Who won the weekend: The show goes on for LCS and LEC

The League of Legends Championship Series and League European Championship went on without a crowd this weekend, and the online-only production took some scrambling and patchwork programming to put together. Photo by Colin Young-Wolff/Provided by Riot Games

The esports world is a big place. Any given weekend, there can be more than a dozen competitions taking place worldwide, from massive events such as Dota 2's The International to League of Legends domestic play and regionals in Smash. Each week, we'll take a look at the big picture and decide who had the biggest weekend, be it in impact on the esports scene, dominance of their game or making the most of a moment.

Last time out, pro athletes who fired up Twitch and the debut of Flashpoint earned our nod for the best moments. Here's who we think won the weekend this time.

Winner: The LEC and LCS production teams

Look, I know some people aren't happy about esports competitions going entirely online. It's not the purest form of competition, and maybe you'd rather we just wait until we can all be in-person again. And there will certainly be production hiccups, whatever they are.

Now is NOT the time to complain.

What will I choose to focus on? The incredible effort put forth by the players, casters and especially the producers behind the scenes at the League of Legends Championship Series and League European Championship this weekend. I've been in media for a minute, and I know how difficult it is to put on a live production when everyone is in the same place, let alone when they are scattered in different areas (maybe even across the country or in different countries).

If it looks effortless, it's because the people behind the scenes are doing such a good job.

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The ones in front of the camera get a lot of love normally, so this is for every producer that worked remotely, maybe had to learn new software on the fly, load graphics, resize webcams, create overlays, mix audio, work on transitions, load stream decks, patch in games and coordinate everyone while practicing safe social distancing during this surreal time: Thank you.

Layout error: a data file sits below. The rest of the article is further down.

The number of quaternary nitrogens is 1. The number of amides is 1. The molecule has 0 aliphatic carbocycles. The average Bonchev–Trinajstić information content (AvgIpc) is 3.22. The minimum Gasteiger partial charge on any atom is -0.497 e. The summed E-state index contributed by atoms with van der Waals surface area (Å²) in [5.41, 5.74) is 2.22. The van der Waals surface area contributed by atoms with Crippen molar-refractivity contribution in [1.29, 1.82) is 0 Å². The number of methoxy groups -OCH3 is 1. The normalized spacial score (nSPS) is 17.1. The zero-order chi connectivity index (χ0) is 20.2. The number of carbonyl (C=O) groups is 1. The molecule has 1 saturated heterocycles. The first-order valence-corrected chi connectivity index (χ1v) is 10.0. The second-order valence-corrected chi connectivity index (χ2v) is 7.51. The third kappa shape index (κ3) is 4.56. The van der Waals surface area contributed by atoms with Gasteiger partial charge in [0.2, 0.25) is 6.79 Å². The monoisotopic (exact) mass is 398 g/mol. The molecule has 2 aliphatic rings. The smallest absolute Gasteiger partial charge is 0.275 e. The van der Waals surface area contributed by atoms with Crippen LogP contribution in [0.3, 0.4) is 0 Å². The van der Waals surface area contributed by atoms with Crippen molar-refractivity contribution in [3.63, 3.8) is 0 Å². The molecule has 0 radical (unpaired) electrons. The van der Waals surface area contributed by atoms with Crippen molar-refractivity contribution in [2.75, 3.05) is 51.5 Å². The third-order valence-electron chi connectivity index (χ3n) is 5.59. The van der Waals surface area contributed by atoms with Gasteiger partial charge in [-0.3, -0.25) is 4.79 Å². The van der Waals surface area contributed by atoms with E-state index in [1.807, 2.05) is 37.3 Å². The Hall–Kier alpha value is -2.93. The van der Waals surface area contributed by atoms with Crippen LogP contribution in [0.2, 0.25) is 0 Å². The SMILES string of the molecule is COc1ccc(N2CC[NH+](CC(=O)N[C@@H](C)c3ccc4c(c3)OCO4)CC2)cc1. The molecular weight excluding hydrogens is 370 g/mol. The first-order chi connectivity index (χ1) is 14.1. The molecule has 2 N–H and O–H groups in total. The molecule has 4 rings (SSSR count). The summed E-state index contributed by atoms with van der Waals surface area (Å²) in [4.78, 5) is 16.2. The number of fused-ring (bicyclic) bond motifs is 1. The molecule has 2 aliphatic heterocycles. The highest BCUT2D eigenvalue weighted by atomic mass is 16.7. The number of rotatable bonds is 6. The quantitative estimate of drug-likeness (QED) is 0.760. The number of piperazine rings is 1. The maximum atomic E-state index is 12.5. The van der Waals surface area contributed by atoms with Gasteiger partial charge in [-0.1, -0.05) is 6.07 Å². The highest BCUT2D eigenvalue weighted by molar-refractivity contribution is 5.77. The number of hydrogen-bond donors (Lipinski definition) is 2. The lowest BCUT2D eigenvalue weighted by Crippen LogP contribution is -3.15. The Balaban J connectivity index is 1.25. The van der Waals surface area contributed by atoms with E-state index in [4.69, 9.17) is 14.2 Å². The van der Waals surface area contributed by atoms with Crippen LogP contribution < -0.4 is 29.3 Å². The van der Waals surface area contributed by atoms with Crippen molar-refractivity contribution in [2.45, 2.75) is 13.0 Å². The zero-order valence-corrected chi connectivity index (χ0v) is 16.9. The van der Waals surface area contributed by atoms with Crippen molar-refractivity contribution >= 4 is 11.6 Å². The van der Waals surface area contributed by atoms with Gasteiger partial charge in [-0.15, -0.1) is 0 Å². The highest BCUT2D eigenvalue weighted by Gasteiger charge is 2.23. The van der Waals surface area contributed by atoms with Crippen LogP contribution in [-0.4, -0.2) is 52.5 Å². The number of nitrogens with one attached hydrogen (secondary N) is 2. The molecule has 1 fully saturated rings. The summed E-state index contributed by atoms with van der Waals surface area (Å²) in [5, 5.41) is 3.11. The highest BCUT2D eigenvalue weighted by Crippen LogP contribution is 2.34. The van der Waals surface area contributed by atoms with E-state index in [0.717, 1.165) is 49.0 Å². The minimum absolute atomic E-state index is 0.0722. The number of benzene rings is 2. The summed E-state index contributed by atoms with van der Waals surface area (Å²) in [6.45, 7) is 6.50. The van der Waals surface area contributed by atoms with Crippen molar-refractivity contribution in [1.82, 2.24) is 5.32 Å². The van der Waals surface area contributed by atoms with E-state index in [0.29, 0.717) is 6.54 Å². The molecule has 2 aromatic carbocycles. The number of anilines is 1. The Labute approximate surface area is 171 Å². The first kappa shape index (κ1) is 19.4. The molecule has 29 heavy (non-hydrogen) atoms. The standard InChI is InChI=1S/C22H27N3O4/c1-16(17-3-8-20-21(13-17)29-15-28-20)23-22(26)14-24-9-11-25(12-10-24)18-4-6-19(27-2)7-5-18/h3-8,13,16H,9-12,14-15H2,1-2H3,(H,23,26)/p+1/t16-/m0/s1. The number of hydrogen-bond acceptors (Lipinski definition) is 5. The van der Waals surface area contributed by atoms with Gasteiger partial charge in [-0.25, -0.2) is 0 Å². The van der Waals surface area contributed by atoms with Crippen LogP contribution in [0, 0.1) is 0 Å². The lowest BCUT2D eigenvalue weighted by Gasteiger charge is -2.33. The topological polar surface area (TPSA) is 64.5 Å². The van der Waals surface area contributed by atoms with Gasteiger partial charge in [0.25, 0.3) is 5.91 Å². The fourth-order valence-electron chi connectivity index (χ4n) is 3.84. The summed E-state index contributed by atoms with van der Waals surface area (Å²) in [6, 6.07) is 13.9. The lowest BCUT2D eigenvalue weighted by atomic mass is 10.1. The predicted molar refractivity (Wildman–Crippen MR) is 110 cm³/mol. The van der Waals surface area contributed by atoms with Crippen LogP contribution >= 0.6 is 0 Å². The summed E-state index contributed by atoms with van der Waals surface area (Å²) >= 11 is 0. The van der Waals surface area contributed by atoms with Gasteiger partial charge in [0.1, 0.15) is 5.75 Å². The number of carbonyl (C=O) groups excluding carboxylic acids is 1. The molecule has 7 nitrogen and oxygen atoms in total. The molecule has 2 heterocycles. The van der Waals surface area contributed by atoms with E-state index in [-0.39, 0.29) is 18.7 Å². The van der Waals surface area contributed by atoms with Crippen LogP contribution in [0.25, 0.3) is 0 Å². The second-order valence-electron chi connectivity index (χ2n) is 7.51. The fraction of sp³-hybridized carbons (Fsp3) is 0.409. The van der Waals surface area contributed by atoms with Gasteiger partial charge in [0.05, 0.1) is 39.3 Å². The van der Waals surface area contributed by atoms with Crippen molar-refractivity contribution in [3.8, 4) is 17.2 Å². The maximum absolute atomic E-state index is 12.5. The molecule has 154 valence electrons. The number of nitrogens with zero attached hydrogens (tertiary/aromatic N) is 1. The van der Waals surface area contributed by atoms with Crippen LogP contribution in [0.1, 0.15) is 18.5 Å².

Take a bow. You deserve props. You provided entertainment and did your absolute best in extraordinary circumstances that we have never seen in our lifetimes. That's remarkable, and we appreciate it very much.

The crazy thing is that they do it all again next week, and the week after. Cheers. No doubt in my mind the people pressing all the buttons behind the scenes won the weekend and will continue to be in the conversation for the weeks, maybe months, to come.

-- Arda Ocal

Honorable mention: Doublelift hits 1,500 kills in LCS

Although Yiliang "Doublelift" Peng might not be the biggest fan of the spring split, he's out there, and Team Liquid's ace AD carry has added another accolade to his already crowded list of achievements.

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In TL's game against Evil Geniuses, Doublelift secured his 1,500th elimination in North America's premier League of Legends competition, becoming the first player to do so in the LCS. Unlike his 500th kill on his original LCS team Counter Logic Gaming or his 1000th kill when he was a part of Team SoloMid, Doublelift didn't pick up the victory to coincide with his benchmark. That's how it has been all season for the four-peating league champions, who, at 7-9, don't even control their own destiny heading into the final weekend of the regular season and will need some help to make the playoffs

If Doublelift & Co. don't make the postseason, they'll make a different kind of history as the first defending champion in LCS history to miss the playoffs the following season.

-- Tyler Erzberger